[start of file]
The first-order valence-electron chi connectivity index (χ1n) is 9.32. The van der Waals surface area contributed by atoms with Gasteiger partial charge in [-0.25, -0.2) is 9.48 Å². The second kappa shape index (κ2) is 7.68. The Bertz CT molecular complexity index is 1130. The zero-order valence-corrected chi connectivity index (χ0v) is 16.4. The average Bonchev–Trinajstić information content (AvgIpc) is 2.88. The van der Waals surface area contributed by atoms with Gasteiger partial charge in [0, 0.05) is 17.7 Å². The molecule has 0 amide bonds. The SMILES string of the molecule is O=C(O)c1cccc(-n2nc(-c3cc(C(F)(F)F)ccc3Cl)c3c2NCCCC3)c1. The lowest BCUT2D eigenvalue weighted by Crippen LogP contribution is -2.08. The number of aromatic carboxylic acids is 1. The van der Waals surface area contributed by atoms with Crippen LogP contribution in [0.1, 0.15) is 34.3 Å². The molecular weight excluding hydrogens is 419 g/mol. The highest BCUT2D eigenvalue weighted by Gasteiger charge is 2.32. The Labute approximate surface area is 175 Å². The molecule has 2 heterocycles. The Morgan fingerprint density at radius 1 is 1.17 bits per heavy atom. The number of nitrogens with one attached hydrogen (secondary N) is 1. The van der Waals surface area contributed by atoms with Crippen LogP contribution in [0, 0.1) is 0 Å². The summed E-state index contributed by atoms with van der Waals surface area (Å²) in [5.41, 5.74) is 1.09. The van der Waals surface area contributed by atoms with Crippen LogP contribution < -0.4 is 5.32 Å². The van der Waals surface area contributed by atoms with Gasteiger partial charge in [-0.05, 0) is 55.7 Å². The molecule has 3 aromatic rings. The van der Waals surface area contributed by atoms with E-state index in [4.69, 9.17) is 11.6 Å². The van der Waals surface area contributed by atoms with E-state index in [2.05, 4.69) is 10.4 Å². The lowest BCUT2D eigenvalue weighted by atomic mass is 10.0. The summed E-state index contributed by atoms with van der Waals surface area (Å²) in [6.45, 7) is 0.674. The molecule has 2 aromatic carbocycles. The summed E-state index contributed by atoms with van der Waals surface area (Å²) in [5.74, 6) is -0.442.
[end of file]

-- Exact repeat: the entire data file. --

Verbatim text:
The first-order valence-electron chi connectivity index (χ1n) is 9.32. The van der Waals surface area contributed by atoms with Gasteiger partial charge in [-0.25, -0.2) is 9.48 Å². The second kappa shape index (κ2) is 7.68. The Bertz CT molecular complexity index is 1130. The zero-order valence-corrected chi connectivity index (χ0v) is 16.4. The average Bonchev–Trinajstić information content (AvgIpc) is 2.88. The van der Waals surface area contributed by atoms with Gasteiger partial charge in [0, 0.05) is 17.7 Å². The molecule has 0 amide bonds. The SMILES string of the molecule is O=C(O)c1cccc(-n2nc(-c3cc(C(F)(F)F)ccc3Cl)c3c2NCCCC3)c1. The lowest BCUT2D eigenvalue weighted by Crippen LogP contribution is -2.08. The number of aromatic carboxylic acids is 1. The van der Waals surface area contributed by atoms with Crippen LogP contribution in [0.1, 0.15) is 34.3 Å². The molecular weight excluding hydrogens is 419 g/mol. The highest BCUT2D eigenvalue weighted by Gasteiger charge is 2.32. The Labute approximate surface area is 175 Å². The molecule has 2 heterocycles. The Morgan fingerprint density at radius 1 is 1.17 bits per heavy atom. The number of nitrogens with one attached hydrogen (secondary N) is 1. The van der Waals surface area contributed by atoms with Crippen LogP contribution in [0, 0.1) is 0 Å². The summed E-state index contributed by atoms with van der Waals surface area (Å²) in [5.41, 5.74) is 1.09. The van der Waals surface area contributed by atoms with Crippen LogP contribution < -0.4 is 5.32 Å². The van der Waals surface area contributed by atoms with Gasteiger partial charge in [-0.05, 0) is 55.7 Å². The molecule has 3 aromatic rings. The van der Waals surface area contributed by atoms with E-state index in [4.69, 9.17) is 11.6 Å². The van der Waals surface area contributed by atoms with E-state index in [2.05, 4.69) is 10.4 Å². The lowest BCUT2D eigenvalue weighted by atomic mass is 10.0. The summed E-state index contributed by atoms with van der Waals surface area (Å²) in [6.45, 7) is 0.674. The molecule has 2 aromatic carbocycles. The summed E-state index contributed by atoms with van der Waals surface area (Å²) in [5.74, 6) is -0.442.